Yeah, but hard work isn't necessarily all it's cracked up to be.
Yes, it would be great if everyone took pride in their work and gave 110%, an honest day's work for an honest day's pay. And if that is the way the world actually (or even usually) worked, there wouldn't be any argument.
But we all know people who are in positions/tax brackets that do not warrant their actual work level, whether quality of work/qualifications or how hard they work. We also all know people who bust their asses their whole lives and never amount to shit in the long run.
THAT is the reality, and I think partly what I'm reading from El Barto (correct me if I'm wrong). But as long as the myth of hard work = success is the measuring ground, no meaningful progress on income issues will be made.
As far as this specific thread topic, I'm torn. I definitely believe there should be a minimum wage, because if I believe nothing else, I believe that companies (even good ones) won't give anything more than they feel they have to, and if they could pay current minimum wage workers $3.00 an hour, they would certainly do it.
And I also feel that the current federal minimum wage is almost certainly too low. It's been $7.25 for a long time, and while I don't know for a fact, I suspect it hasn't kept up with inflation over the years.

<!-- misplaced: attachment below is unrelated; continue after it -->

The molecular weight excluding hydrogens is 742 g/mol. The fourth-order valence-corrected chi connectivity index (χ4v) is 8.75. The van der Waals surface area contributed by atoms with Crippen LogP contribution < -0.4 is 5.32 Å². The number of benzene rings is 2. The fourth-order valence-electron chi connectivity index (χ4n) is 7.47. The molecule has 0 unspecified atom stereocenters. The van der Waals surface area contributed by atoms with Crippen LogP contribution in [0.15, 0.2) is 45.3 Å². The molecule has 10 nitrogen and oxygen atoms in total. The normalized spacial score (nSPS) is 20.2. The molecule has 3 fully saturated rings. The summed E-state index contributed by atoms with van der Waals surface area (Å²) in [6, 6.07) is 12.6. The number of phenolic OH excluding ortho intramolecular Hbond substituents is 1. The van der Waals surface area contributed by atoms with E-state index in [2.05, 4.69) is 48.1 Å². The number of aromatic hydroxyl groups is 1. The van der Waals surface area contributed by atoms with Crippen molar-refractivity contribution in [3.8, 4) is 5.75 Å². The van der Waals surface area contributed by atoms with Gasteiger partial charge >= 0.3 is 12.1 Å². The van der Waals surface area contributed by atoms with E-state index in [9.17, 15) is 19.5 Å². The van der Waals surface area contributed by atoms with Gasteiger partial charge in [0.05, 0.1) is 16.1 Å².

Having said that, I don't in any way think that the minimum wage should equal a "living wage". That's not really what any of those kinds of jobs are meant to be. They are normally support type jobs that are easily filled by high school and college students. $15.00 seems too high for me to support. I work in the insurance business and deal a lot with Workers Comp, and I see a ton of people who make less than that amount in the building industry (HVAC, construction, flooring, etc), not McDonald's.
Maybe an increase to around $10.00 or so, since $7.25 is too low. But honestly, the fact that so many "adults" are currently having to depend on minimum wage jobs to make their "living" is likely cyclical, and I don't think we should put a potentially long-term burden on the economy for what could very well be a short-term problem.